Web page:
Apologies for the typo: the name of this remarkable fellow was Chuang Tzu or Zuangzi depending on your mode of translating Chinese names into English. I’ve long known of him via Oakeshott but had never really pondered the deep similarities between their thought before reading an unpublished paper by Chor-yung Cheung, an Oakeshott scholar from Hong Kong, at a recent Oakeshott conference. A light bulb went off as well when I realized that Chuang Tzu was also one of Thomas Merton’s favorite writers. Merton wrote his own versions of several of Chuang Tzu’s stories, parables and anecdotes. From a review:
Merton sees Chuang Tzu as his kindred spirit. Merton and Chuang Tzu both were hermits to some extent, and both spiritual philosophers of sorts, perhaps with Merton heavier on the spiritual side and Chuang Tzu more the philosopher. The content of their philosophies is similar, too. Merton assures us that his book “is not a new apologetic subtlety (or indeed a work of jesuitical sleight of hand) in which Christian rabbits will suddenly appear by magic out of a Taoist hat.” Yet Merton’s paraphrase demonstrates how Chuang Tzu’s writings closely resemble the apophatic thought of some Christian theologians and mystics that Merton writes about elsewhere.
Merton points out that Chuang Tzu’s Taoism is not “the popular, degenerate amalgam of superstition, alchemy, magic, and health-culture which Taoism later became.” Instead, Chuang Tzu’s Taoism values an inner unity, a hiddenness of the true man, and a practical asceticism that Merton also finds in Christian mysticism. Merton believes that Chuang Tzu’s gift of “unknowing” is similar to Christian contemplation. A Chuang Tzu disciple loses his self-conscious “knowledge” and gains an inner “unknowing” by which he lives through Tao. The disciple in one Chuang Tzu story, for instance, prepares for the gift of unknowing through a patient emptying of desires, otherwise known as a “fasting of the heart,” much as Merton’s contemplative must go through John of the Cross’ Night of Sense, when the will grows tired of desire and reasoning.
The gift of unknowing – what Oakeshott would try to capture in his theory of aesthetics as well as of practical life – is perhaps best put in this classic Chuang Tzu tale that was central to Oakeshott’s understanding of how human beings actually do what we do, and live how we live, irrespective of modern rationalism’s claim to have captured all human knowledge in theory:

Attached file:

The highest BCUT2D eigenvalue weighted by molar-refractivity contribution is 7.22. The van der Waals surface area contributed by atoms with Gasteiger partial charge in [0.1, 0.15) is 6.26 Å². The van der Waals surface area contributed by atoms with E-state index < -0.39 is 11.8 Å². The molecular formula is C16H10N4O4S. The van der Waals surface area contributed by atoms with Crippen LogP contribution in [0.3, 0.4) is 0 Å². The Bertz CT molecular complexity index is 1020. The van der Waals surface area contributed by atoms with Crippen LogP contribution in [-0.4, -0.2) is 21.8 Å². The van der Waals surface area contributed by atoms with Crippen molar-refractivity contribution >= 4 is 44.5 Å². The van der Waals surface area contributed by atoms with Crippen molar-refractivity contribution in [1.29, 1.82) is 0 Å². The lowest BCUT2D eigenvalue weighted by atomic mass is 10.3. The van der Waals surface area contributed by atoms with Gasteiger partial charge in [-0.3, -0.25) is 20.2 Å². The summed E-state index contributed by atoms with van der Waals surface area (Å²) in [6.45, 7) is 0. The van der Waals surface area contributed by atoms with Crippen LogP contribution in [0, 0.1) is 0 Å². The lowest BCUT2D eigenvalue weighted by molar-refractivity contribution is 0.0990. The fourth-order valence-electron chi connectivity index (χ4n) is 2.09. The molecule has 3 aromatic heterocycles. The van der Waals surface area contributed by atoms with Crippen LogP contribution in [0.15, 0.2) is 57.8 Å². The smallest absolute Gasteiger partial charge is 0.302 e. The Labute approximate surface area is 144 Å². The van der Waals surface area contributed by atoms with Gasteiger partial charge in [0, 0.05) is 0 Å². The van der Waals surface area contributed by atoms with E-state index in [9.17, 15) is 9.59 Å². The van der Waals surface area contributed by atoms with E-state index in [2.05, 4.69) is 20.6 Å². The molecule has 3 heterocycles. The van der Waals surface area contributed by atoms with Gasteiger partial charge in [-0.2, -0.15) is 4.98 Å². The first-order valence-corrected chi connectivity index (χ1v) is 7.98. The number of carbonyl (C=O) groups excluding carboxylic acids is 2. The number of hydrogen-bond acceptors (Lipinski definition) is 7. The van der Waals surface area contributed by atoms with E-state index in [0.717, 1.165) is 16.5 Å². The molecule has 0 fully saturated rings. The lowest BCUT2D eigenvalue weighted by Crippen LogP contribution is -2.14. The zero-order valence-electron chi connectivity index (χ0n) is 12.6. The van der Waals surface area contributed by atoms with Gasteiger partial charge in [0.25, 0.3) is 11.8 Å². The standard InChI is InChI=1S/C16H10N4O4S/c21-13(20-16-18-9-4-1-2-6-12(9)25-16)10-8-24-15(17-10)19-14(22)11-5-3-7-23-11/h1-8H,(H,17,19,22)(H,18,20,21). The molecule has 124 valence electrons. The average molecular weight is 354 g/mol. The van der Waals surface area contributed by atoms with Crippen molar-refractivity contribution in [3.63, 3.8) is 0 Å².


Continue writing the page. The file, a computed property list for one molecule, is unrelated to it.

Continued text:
Duke Huan was in his hall reading a book.
The wheelwright P’ien, who was in the yard below chiseling a wheel, laid down his mallet and chisel, stepped up into the hall, and said to Duke Huan, “This book Your Grace is reading—may I venture to ask whose words are in it?”
“The words of the sages,” said the duke.
“Are the sages still alive?”
“Dead long ago,” said the duke.
“In that case, what you are reading there is nothing but the chaff and dregs of the men of old!”
“Since when does a wheelwright have permission to comment on the books I read?” said Duke Huan. “If you have some explanation, well and good. If not, it’s your life!”
Wheelwright P’ien said,
“I look at it from the point of view of my own work. When I chisel a wheel, if the blows of the mallet are too gentle, the chisel slides and won’t take hold. But if they’re too hard, it bites in and won’t budge. Not too gentle, not too hard—you can get it in your hand and feel it in your mind. You can’t put it into words, and yet there’s a knack to it somehow. I can’t teach [explain] it to my son, and he can’t learn it from me. So I’ve gone along for seventy years and at my age I’m still chiseling wheels. When the men of old died, they took with them the things that couldn’t be handed down. So what you are reading there must be nothing but chaff and dregs of the men of old.”
Once you have understood this story, you have understood the core philosophical principle of conservatism.